On Sunday afternoon Sadler’s will be showcasing the finalists from this year’s BBC Young Dancer Award, which saw 20 performers aged between 16 and 20 go head to head in a televised contest this spring, competing in one of four fields: ballet, contemporary, hip-hop and South Asian. Connor Scott, a 16-year-old contemporary dancer from Blyth, emerged as the winner and will perform one of his pieces from the competition; four other finalists – Kieran Lai, Harry Barnes, Vidya Patel and Jacob O’Connell – are also set to appear.

Another set of teenage dancers will appear during the National Youth Dance Company’s performance later Sunday afternoon. The three-year-old company – hosted at Sadler’s Wells in London – consists of 38 performers from around the UK, all between 15 and 19 years old. Each season NYDC welcomes a new guest artistic director: this year’s is contemporary choreographer Sidi Larbi Cherkaoui, whose new work Frame[d] will premiere at Latitude. Much like Alexander Whitley’s Frames, which Rambert debuted earlier this year, Cherkaoui’s work features a scaffold of detachable metal poles for the dancers to deconstruct and reassemble. The sight of these props on the already precarious floating stage should be an exciting one to witness.

Tommy Hodgkins and National Youth Dance Company in Sidi Larbi Cherkaoui's Frame[d].© Stephen Wright. (Click image for larger version)
Tommy Hodgkins and National Youth Dance Company in Sidi Larbi Cherkaoui’s Frame[d].
© Stephen Wright. (Click image for larger version)

Rounding off the line-up are two dance theatre offerings. First is Company Chameleon’s Beauty of the Beast, an all-male work choreographed by artistic director Anthony Missen. The Manchester-based company debuted the piece – which charts a throng of lads and their shifting group dynamics – back in 2014 and received a lot of positive feedback for the intensity and variety of emotions on display. The work is the last showing on the Waterfront Stage.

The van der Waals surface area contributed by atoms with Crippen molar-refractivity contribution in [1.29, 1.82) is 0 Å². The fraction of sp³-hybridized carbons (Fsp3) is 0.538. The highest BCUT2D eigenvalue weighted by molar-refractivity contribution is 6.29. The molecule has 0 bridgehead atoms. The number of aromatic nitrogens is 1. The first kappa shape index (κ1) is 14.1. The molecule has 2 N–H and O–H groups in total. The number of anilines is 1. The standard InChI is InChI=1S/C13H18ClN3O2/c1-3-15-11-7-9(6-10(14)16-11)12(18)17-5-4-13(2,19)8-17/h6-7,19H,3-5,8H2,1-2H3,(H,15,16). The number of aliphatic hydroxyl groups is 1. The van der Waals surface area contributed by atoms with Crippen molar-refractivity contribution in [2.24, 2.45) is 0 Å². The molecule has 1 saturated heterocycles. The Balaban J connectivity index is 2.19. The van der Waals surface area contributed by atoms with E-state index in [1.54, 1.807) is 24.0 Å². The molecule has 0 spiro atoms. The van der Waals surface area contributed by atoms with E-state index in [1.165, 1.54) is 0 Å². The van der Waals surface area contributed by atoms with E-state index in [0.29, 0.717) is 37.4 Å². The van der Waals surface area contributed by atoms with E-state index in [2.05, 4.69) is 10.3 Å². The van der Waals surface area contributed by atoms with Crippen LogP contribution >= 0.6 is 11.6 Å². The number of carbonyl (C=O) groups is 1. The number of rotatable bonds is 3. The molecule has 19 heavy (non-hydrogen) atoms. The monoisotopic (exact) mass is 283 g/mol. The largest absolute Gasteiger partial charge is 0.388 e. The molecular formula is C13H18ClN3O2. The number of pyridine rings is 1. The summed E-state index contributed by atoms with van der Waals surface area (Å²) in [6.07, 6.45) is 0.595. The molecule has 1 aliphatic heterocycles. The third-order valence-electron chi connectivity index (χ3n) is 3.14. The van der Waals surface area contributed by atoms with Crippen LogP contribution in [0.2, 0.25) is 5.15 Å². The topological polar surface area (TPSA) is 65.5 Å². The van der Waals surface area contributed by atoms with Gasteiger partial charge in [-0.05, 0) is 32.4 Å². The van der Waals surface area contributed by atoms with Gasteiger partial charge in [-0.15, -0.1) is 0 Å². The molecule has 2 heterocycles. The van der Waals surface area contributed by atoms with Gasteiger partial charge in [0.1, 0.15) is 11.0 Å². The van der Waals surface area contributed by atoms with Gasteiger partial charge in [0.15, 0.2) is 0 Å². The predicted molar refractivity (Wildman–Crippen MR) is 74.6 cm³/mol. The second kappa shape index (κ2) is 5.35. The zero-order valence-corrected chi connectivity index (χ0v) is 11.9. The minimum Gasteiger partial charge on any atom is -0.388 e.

Meanwhile, over in the Theatre Arena will be East London Dance with Club Life, a musical that dances its way through the history of clubbing, hitting on influential eras like the ‘60s Northern soul movement and the ‘90s house scene. The piece is directed by Nathan ‘NEO’ Gordon – who’s choreographed for the likes of Kylie Minogue – and features a handful of dance crews, including Lauren Fitzpatrick & Madeleine Gould, Boadicea Ladies, Soul Mavericks, BirdGang, and InDaHouse.

From an earlier Latitude - Wayne McGregor | Random Dance leading a session in Dance East's Pandora’s Playground.© Rebecca Naen. (Click image for larger version
From an earlier Latitude – Wayne McGregor | Random Dance leading a session in Dance East’s Pandora’s Playground.
© Rebecca Naen. (Click image for larger version

In between performances are a handful of dance workshops, hosted by Ipswich-based Dance East, taking place in Pandora’s Playground. Hip-hop, belly dancing and capoeira are among the sessions on offer.

About the author

Sara Veale

Sara Veale is a London-based writer and editor who has studied both dance and literature. She is chief dance critic for Auditorium Magazine, an editor for Review 31 and her work also appears in Fjord Review, Exeunt and elsewhere. Follow her on Twitter @SaraEVeale